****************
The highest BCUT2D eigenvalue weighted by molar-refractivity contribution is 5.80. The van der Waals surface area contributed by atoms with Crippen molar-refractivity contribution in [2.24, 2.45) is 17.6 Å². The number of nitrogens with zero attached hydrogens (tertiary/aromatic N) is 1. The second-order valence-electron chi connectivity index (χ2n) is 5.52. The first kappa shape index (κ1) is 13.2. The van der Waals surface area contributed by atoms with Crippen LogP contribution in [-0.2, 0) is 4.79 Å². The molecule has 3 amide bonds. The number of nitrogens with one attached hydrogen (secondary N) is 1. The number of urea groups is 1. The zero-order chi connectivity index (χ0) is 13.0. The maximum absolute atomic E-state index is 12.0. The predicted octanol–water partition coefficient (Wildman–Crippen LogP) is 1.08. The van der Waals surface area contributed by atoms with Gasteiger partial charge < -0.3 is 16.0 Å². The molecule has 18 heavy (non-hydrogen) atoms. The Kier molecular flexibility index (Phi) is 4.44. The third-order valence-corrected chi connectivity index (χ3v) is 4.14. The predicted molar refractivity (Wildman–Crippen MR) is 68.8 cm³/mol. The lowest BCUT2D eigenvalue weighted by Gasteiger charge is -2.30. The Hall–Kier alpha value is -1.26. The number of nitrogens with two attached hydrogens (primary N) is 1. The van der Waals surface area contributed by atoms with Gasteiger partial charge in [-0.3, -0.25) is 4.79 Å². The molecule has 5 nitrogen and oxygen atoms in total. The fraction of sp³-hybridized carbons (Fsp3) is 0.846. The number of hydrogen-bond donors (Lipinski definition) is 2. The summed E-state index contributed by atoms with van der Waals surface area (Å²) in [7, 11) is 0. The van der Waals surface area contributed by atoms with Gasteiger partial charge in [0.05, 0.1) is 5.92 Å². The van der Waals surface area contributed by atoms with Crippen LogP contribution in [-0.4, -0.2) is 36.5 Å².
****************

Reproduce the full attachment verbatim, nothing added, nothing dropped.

The highest BCUT2D eigenvalue weighted by molar-refractivity contribution is 5.80. The van der Waals surface area contributed by atoms with Crippen molar-refractivity contribution in [2.24, 2.45) is 17.6 Å². The number of nitrogens with zero attached hydrogens (tertiary/aromatic N) is 1. The second-order valence-electron chi connectivity index (χ2n) is 5.52. The first kappa shape index (κ1) is 13.2. The van der Waals surface area contributed by atoms with Crippen LogP contribution in [-0.2, 0) is 4.79 Å². The molecule has 3 amide bonds. The number of nitrogens with one attached hydrogen (secondary N) is 1. The number of urea groups is 1. The zero-order chi connectivity index (χ0) is 13.0. The maximum absolute atomic E-state index is 12.0. The predicted octanol–water partition coefficient (Wildman–Crippen LogP) is 1.08. The van der Waals surface area contributed by atoms with Gasteiger partial charge < -0.3 is 16.0 Å². The molecule has 18 heavy (non-hydrogen) atoms. The Kier molecular flexibility index (Phi) is 4.44. The third-order valence-corrected chi connectivity index (χ3v) is 4.14. The predicted molar refractivity (Wildman–Crippen MR) is 68.8 cm³/mol. The lowest BCUT2D eigenvalue weighted by Gasteiger charge is -2.30. The Hall–Kier alpha value is -1.26. The number of nitrogens with two attached hydrogens (primary N) is 1. The van der Waals surface area contributed by atoms with Gasteiger partial charge in [-0.3, -0.25) is 4.79 Å². The molecule has 5 nitrogen and oxygen atoms in total. The fraction of sp³-hybridized carbons (Fsp3) is 0.846. The number of hydrogen-bond donors (Lipinski definition) is 2. The summed E-state index contributed by atoms with van der Waals surface area (Å²) in [7, 11) is 0. The van der Waals surface area contributed by atoms with Gasteiger partial charge in [0.05, 0.1) is 5.92 Å². The van der Waals surface area contributed by atoms with Crippen LogP contribution in [-0.4, -0.2) is 36.5 Å².